A recent article drew attention to the fact that some substance abuse counselors believe moderate drinking is an option for individuals with substance use disorders. Phyllis Abel Gardner, PhD, President of IC&RC reacts to this news.
Category results for "Recovery"
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For some, the holidays are the happiest time of year, however it can also be a challenging time for those in recovery worried about relapse, explains Marvin D. Seppala, MD, Chief Medical Officer of Hazelden.
Recovery residences, particularly recovery homes, are understudied in scientific literature and are often regarded with skepticism by community members, say researchers at the Treatment Research Institute.
Although the field of addiction treatment is always in need of new ideas and helpful tools, it is critical that the ideas/tools be based upon sound research. The idea that “cash in hand” is a trigger for drug use has long been an area of critical debate, say scientists from the Treatment Research Institute.
A web-based survey for people in recovery from an alcohol or drug problem will be available until October 31. The “What is Recovery” study is funded by the National Institutes of Health. The researchers hope the study will help dispel the stigma that those in recovery face.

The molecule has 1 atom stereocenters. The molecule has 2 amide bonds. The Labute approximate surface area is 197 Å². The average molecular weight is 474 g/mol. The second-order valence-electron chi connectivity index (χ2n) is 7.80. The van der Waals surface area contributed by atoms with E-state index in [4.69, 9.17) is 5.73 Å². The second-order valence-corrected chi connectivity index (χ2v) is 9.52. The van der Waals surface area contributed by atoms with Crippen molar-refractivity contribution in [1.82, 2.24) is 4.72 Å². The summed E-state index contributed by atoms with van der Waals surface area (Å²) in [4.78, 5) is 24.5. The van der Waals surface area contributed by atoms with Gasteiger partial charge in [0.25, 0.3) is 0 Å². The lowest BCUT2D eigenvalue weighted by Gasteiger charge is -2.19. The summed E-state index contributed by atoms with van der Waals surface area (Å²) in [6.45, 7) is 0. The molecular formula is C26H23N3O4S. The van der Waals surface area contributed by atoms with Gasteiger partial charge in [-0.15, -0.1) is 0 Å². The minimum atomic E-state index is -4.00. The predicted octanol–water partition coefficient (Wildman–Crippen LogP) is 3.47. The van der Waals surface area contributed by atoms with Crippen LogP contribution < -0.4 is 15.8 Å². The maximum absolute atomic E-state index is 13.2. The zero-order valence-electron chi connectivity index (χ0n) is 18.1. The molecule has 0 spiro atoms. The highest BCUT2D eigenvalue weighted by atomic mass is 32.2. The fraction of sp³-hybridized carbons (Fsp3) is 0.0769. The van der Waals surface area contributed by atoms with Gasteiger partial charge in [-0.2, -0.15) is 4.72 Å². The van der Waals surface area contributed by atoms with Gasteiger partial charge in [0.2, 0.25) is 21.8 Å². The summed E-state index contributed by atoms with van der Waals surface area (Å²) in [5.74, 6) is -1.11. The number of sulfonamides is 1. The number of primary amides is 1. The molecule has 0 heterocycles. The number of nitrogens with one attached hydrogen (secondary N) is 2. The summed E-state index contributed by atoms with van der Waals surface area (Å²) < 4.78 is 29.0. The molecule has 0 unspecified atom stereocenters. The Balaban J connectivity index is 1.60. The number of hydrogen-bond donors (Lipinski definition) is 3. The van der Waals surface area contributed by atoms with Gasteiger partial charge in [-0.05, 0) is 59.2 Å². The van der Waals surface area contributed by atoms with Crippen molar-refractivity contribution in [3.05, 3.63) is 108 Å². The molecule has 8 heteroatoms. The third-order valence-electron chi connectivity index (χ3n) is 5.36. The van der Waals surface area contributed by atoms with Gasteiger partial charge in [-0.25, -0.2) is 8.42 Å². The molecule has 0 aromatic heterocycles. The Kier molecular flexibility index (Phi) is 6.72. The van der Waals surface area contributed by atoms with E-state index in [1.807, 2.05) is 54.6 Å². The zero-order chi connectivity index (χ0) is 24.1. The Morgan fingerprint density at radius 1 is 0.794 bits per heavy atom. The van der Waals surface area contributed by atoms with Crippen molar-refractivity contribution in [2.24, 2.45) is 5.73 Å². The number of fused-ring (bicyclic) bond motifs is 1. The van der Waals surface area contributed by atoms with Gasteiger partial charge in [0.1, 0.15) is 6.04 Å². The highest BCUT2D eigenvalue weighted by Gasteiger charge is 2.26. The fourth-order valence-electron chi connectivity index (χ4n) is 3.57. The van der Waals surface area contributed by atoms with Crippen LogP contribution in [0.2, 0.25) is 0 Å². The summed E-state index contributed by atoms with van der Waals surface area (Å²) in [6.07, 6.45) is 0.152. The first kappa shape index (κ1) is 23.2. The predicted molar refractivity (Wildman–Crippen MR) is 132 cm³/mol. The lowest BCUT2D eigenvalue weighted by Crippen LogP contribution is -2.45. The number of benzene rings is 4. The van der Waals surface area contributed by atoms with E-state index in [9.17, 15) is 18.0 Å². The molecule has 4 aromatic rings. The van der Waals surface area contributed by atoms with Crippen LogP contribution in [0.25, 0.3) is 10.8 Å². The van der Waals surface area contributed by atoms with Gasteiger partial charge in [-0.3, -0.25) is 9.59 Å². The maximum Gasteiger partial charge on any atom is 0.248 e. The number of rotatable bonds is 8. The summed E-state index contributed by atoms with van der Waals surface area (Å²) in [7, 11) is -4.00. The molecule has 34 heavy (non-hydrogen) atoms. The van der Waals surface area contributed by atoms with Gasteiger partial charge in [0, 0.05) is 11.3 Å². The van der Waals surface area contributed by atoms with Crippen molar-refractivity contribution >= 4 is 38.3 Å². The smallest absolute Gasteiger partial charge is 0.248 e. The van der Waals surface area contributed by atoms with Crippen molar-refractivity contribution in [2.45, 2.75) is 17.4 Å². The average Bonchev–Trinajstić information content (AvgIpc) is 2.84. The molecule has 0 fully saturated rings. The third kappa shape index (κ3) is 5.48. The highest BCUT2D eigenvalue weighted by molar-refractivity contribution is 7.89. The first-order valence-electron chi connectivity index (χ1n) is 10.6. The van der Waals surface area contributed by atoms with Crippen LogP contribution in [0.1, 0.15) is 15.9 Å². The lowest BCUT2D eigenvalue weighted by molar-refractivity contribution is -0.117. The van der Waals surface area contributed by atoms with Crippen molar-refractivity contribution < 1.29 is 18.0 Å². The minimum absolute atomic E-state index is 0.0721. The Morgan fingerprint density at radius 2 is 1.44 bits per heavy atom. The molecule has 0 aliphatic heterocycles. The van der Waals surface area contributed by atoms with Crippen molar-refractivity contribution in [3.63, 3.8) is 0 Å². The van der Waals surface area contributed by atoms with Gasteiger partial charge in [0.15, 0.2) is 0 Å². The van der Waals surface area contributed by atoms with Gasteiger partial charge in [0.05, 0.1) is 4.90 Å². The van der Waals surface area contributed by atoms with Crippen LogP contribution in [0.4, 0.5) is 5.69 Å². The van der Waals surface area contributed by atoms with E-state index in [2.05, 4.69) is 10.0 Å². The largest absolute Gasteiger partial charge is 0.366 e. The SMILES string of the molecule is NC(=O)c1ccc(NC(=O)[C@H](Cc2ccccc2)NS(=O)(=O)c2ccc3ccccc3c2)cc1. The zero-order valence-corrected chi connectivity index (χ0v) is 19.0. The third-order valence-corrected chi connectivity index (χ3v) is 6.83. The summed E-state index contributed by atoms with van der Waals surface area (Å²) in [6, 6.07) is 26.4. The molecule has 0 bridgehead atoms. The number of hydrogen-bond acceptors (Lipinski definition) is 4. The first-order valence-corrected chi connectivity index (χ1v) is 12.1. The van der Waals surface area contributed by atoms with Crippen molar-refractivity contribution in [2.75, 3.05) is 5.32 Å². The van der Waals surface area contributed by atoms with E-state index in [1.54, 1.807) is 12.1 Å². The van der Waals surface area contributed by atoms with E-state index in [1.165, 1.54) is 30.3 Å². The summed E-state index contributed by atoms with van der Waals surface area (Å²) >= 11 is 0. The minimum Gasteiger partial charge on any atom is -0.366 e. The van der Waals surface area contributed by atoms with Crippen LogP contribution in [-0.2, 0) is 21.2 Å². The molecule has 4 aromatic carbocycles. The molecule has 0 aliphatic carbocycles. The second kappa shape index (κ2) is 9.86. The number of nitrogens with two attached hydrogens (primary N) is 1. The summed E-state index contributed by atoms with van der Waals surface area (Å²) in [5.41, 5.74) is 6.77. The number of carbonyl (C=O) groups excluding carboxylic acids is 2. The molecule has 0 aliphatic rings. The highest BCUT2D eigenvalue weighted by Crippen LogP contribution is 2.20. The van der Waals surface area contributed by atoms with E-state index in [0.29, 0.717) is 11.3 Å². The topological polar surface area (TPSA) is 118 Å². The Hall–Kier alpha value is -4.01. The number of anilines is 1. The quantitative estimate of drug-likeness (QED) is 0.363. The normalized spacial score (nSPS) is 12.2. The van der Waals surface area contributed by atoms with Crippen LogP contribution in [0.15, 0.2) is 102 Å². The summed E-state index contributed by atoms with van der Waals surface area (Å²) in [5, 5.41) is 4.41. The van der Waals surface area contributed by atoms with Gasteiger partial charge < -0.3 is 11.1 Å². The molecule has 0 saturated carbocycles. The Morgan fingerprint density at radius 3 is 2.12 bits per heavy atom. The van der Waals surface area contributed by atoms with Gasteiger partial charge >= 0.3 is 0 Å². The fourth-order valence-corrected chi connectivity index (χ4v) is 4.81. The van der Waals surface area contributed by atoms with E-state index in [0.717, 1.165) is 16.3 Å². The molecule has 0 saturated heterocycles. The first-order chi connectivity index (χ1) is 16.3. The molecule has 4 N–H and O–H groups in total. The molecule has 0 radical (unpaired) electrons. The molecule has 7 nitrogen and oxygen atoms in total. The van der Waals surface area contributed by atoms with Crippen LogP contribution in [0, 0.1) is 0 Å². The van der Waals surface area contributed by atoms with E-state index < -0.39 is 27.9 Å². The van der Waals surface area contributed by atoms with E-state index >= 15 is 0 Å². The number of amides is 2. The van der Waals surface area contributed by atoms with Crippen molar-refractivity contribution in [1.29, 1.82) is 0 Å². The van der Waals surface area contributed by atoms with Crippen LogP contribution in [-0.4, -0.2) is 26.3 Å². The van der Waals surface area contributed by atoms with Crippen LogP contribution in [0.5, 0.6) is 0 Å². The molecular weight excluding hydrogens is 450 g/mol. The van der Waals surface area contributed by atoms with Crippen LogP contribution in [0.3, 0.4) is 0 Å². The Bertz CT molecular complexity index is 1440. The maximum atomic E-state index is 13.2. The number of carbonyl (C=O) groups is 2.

Alcohol’s damaging effect on the brain can begin to subside two weeks after a person stops drinking, a new study suggests. Recovery may vary among different areas of the brain, the researchers say.
Veterans who smoke while trying to stop drinking have a more difficult time becoming sober than their peers who don’t smoke, a new study concludes.
Tens of thousands of people are expected to participate in “Rally for Recovery!” on Saturday, September 15, as part of Recovery Month. Events in the United States and the United Kingdom will include rallies, marches, runs and walks.
Recovering alcoholics who help others in Alcoholics Anonymous have better outcomes themselves, a new study concludes.